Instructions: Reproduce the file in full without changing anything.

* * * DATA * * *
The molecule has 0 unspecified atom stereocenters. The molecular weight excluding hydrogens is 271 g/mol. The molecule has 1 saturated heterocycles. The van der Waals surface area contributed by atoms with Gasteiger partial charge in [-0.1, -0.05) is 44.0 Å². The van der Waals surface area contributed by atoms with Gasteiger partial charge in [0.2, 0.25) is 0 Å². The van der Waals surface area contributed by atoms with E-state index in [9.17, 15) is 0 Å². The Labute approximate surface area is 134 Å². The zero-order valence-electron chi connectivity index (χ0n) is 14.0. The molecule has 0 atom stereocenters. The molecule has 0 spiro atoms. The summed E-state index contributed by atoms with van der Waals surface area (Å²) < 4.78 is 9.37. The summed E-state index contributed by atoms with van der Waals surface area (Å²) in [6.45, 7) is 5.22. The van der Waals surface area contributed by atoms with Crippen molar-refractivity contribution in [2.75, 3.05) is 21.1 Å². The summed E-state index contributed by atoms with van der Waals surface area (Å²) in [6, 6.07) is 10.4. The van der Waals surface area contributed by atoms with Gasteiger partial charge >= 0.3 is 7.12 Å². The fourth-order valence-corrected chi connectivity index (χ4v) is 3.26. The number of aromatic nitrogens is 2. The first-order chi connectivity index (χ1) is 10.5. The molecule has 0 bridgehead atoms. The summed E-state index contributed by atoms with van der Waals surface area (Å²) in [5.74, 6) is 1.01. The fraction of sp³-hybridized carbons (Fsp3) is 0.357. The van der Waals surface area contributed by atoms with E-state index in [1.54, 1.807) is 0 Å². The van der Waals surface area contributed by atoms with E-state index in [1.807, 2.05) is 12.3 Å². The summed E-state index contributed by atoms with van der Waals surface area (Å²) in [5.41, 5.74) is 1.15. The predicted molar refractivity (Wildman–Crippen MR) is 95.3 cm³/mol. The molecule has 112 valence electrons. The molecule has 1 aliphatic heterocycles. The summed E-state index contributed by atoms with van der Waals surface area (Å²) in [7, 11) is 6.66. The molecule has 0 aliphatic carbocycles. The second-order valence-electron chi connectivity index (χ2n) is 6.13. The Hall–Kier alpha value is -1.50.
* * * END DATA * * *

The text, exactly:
The molecule has 0 unspecified atom stereocenters. The molecular weight excluding hydrogens is 271 g/mol. The molecule has 1 saturated heterocycles. The van der Waals surface area contributed by atoms with Gasteiger partial charge in [-0.1, -0.05) is 44.0 Å². The van der Waals surface area contributed by atoms with Gasteiger partial charge in [0.2, 0.25) is 0 Å². The van der Waals surface area contributed by atoms with E-state index in [9.17, 15) is 0 Å². The Labute approximate surface area is 134 Å². The zero-order valence-electron chi connectivity index (χ0n) is 14.0. The molecule has 0 atom stereocenters. The molecule has 0 spiro atoms. The summed E-state index contributed by atoms with van der Waals surface area (Å²) < 4.78 is 9.37. The summed E-state index contributed by atoms with van der Waals surface area (Å²) in [6.45, 7) is 5.22. The van der Waals surface area contributed by atoms with Crippen molar-refractivity contribution in [2.75, 3.05) is 21.1 Å². The summed E-state index contributed by atoms with van der Waals surface area (Å²) in [6, 6.07) is 10.4. The van der Waals surface area contributed by atoms with Gasteiger partial charge >= 0.3 is 7.12 Å². The fourth-order valence-corrected chi connectivity index (χ4v) is 3.26. The number of aromatic nitrogens is 2. The first-order chi connectivity index (χ1) is 10.5. The molecule has 0 bridgehead atoms. The summed E-state index contributed by atoms with van der Waals surface area (Å²) in [5.74, 6) is 1.01. The fraction of sp³-hybridized carbons (Fsp3) is 0.357. The van der Waals surface area contributed by atoms with E-state index in [1.54, 1.807) is 0 Å². The van der Waals surface area contributed by atoms with E-state index in [1.807, 2.05) is 12.3 Å². The summed E-state index contributed by atoms with van der Waals surface area (Å²) in [5.41, 5.74) is 1.15. The predicted molar refractivity (Wildman–Crippen MR) is 95.3 cm³/mol. The molecule has 112 valence electrons. The molecule has 1 aliphatic heterocycles. The summed E-state index contributed by atoms with van der Waals surface area (Å²) in [7, 11) is 6.66. The molecule has 0 aliphatic carbocycles. The second-order valence-electron chi connectivity index (χ2n) is 6.13. The Hall–Kier alpha value is -1.50.